I still have a letter from him(Suzuki ) after i had a tel conversation with him about soft & hard schools. Although shotokan had an influence on Wado he said..it´s only with power (shotokan) also Oyama Karate. He was very influenced by the Ju(i) jitsu Shindo yoshin ryu in Wado..the japanese techniques.
     
    Last edited: Jan 4, 2021
  8. punisher73

    punisher73 Senior Master

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    Very correct. As an aside, many look at ninjutsu techniques and talk about them in modern self-defense. They were designed to escape and get away and not to stand around and go toe to toe with someone.

    The Japanese had many jujutsu arts and Kano took them and turned them into Judo so they could be practiced. Western style boxing was also gaining in popularity around the world and the Japanese were exposed to boxing matches. It was very easy to transition Okinawan karate and shape it to be more "Japanese" by changing the names of the katas and also adding in the kendo "ma-ai" (distancing) into the sparring and adding that to the mix to produce their own version.

    As someone else also commented on the military aspect. The military looked at the physiques of Okinawan young men who had practiced karate and wanted to incorporate that into the military training to produce those results. They found that the Naha styles produced those physiques, but took too long and went with the Shuri styles to train the young men. The impact of the Japanese influence is felt throughout all of karate, including Okinawa.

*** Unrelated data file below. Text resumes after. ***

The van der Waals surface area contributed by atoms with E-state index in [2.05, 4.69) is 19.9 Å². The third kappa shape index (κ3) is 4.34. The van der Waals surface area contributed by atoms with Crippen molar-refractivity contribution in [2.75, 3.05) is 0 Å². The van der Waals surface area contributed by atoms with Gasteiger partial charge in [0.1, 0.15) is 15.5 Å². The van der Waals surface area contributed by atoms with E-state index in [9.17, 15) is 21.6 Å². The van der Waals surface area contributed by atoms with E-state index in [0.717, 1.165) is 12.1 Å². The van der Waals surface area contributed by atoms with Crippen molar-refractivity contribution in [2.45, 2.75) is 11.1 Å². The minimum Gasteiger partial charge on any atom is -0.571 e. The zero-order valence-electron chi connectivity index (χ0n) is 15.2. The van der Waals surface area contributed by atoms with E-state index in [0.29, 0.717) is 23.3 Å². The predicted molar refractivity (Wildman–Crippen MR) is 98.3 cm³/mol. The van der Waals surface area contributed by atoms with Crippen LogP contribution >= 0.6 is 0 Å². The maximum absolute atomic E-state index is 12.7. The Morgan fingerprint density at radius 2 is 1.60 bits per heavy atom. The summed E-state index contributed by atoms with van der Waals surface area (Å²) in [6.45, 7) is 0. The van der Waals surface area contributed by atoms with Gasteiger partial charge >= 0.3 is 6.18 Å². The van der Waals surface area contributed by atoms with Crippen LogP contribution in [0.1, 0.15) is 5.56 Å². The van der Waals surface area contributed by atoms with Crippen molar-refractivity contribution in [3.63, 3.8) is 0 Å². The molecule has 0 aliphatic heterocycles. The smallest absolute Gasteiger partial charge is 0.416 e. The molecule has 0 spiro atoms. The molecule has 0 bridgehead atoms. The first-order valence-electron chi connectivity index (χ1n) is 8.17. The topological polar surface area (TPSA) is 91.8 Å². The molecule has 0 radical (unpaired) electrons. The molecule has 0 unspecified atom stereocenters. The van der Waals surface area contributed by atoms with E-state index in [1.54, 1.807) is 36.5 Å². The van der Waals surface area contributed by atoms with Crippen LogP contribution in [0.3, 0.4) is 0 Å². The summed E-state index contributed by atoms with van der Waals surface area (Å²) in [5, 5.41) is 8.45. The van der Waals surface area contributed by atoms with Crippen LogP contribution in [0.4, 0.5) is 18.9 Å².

Much of what we view as "karate training" comes from the Japanese. For example: uniforms, belts, lining up according to rank, performing the kata by a "count", doing it all the same way. The Okinawans did not originally train this way, but incorporated it after karate became so popular in Japan and they started to train US GI's who were used to this military way of doing things.
     
    Last edited: Jan 4, 2021
  9. Tez3

    Tez3 Sr. Grandmaster

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    Sorry, slight derailment.

    Are you Wado Ryu? I do hope so....best karate style ever.


    Ok, back to topic.
     
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  10. stanly stud

    stanly stud Blue Belt

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    I concentrate on escrima & wing tsun now. Wado is great but i also liked goju ryu very practical. Can see i think some chinese influence in there. They even do stickig Hands practise like we do.
     
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  11. Nobufusa

    Nobufusa Yellow Belt

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    Why is Wado-Ryu the best style? Can you recommend a good style for senior citizens?
     
  12. Tez3

    Tez3 Sr. Grandmaster

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    As a senior citizen I can certainly recommend Wado. It has shorter stances and more economy of movement. It just has a harmony and flow I really enjoy. You don't make any .movements just for the sake of it, each movement has a purpose.
     
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  13. stanly stud

    stanly stud Blue Belt

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    yes maximum efficiency ... a great style
     
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  14. isshinryuronin

    isshinryuronin Black Belt

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    Yes, there is a strong Chinese influence in goju - originally much open hand and circular (usually tight and close in)technique. Higashionna Kanryo spent a decade in China, studying at the Kojo dojo and with Ryu Ru Ko (Whooping Crane) and perhaps with Wei Xinxian as well (North Shaolin Monk Fist). He was Miyagi Chojun's instructor (and taught other notables such as Mabuni and Itosu). Miyagi spent some time in China as well.123